Wednesday, 23 November 2011
Topical Issue Debate
Private Rented Accommodation
I am thankful for the opportunity to raise this matter, which concerns the quality of rental accommodation within the city of Dublin and beyond, and the abuse of property by landlords who allow large numbers of people to be resident within some of these properties. At the turn of the century much of the literature from this city referred to tenements, the conditions within which some people were living and the poverty and exploitation that took place. As we look at the city today I am convinced that we are seeing the return of tenements to many parts of the city as tenants are living in conditions that are beyond sub-standard. These people are being exploited and are asked to live in conditions not fit for human habitation. Alongside this are neighbouring residents who must deal with the impact of such properties on areas, and in extreme cases the criminal behaviour emanating from some properties.
Although many landlords take their responsibility seriously, a small number do not and behave in a rogue fashion. These people have an extremely negative effect on the environment, tenants and other residents. This issue is particularly obvious in my constituency in Dublin Central and the city's council is currently addressing it, with my colleague, Councillor Ray McAdam, leading the work in the area. I spent an hour yesterday walking with residents along the North Circular Road and saw fabulous houses with walls falling down, windows falling out and a large number of tenants living inside. Many of the tenants living in those properties, and their landlords, are also in receipt of either rent allowance or rental schemes overseen by Dublin City Council.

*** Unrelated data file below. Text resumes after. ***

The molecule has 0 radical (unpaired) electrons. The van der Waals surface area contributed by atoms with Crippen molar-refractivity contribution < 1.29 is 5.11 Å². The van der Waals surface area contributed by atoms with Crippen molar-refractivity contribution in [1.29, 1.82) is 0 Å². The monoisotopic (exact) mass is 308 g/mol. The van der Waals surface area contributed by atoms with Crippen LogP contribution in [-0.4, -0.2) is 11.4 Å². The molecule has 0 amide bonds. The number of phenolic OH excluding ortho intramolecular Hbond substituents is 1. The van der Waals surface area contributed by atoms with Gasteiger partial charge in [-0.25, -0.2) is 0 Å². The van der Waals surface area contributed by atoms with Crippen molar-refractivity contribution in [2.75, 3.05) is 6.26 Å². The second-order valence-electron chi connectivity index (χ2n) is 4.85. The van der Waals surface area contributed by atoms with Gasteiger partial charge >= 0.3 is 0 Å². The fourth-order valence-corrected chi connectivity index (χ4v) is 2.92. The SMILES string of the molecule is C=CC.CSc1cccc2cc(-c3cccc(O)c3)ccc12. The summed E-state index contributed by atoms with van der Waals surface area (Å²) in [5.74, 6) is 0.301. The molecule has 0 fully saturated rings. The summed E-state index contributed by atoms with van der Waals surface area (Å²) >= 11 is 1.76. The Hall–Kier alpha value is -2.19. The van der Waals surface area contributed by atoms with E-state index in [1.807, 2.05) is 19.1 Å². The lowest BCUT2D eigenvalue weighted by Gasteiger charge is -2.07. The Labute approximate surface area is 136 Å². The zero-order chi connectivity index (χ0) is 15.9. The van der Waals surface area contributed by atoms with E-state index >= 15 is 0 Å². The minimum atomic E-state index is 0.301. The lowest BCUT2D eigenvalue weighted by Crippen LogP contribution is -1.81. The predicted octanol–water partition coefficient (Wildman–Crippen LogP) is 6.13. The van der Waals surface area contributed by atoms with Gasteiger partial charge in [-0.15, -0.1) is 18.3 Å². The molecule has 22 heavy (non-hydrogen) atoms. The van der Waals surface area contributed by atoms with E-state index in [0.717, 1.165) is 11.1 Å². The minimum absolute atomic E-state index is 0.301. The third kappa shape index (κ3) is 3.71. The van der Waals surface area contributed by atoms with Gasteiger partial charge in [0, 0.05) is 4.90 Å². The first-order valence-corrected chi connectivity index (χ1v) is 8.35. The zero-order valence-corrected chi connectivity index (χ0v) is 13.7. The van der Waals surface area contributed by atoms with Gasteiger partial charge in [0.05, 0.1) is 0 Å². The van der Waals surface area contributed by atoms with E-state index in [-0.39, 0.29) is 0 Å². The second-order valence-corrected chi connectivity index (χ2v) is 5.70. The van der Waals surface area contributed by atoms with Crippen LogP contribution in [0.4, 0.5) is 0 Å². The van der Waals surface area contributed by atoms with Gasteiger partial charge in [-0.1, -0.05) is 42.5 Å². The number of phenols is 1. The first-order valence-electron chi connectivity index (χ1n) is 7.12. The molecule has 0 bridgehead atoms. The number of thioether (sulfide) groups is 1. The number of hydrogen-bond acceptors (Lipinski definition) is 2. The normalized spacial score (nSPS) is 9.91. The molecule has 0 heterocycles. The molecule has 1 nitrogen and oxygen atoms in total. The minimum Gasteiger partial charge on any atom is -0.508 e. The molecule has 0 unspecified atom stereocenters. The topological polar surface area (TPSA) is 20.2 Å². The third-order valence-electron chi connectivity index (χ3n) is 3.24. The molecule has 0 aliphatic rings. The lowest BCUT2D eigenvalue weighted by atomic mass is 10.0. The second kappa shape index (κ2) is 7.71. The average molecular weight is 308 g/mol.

The reason I raise the matter as a topical issue is that it is absolutely crucial that strong action be taken now to ensure that tenants living in such properties are better protected and that action would be taken against the landlords who are providing the accommodation to ensure the property is brought up to standard. Tenants and residents are suffering from the large amount of rental property that is moving towards a derelict state within the city and beyond. Given that the State is currently spending nearly €500 million in rent allowance it offers a tool to the Government and State agencies to ensure rental standards are implemented and that landlords do not take advantage of anyone.
The purpose of rent supplement is to provide short-term income support to eligible tenants living in private rented accommodation whose means are insufficient to meet their accommodation costs and who do not have accommodation available to them from any other source. Since 2005 rent supplement expenditure has increased from €369 million to €516 million in 2010. The number of persons on rent supplement has increased from almost 60,200 persons in 2005 to more than 96,100 as at 18 November 2011, a 60% increase.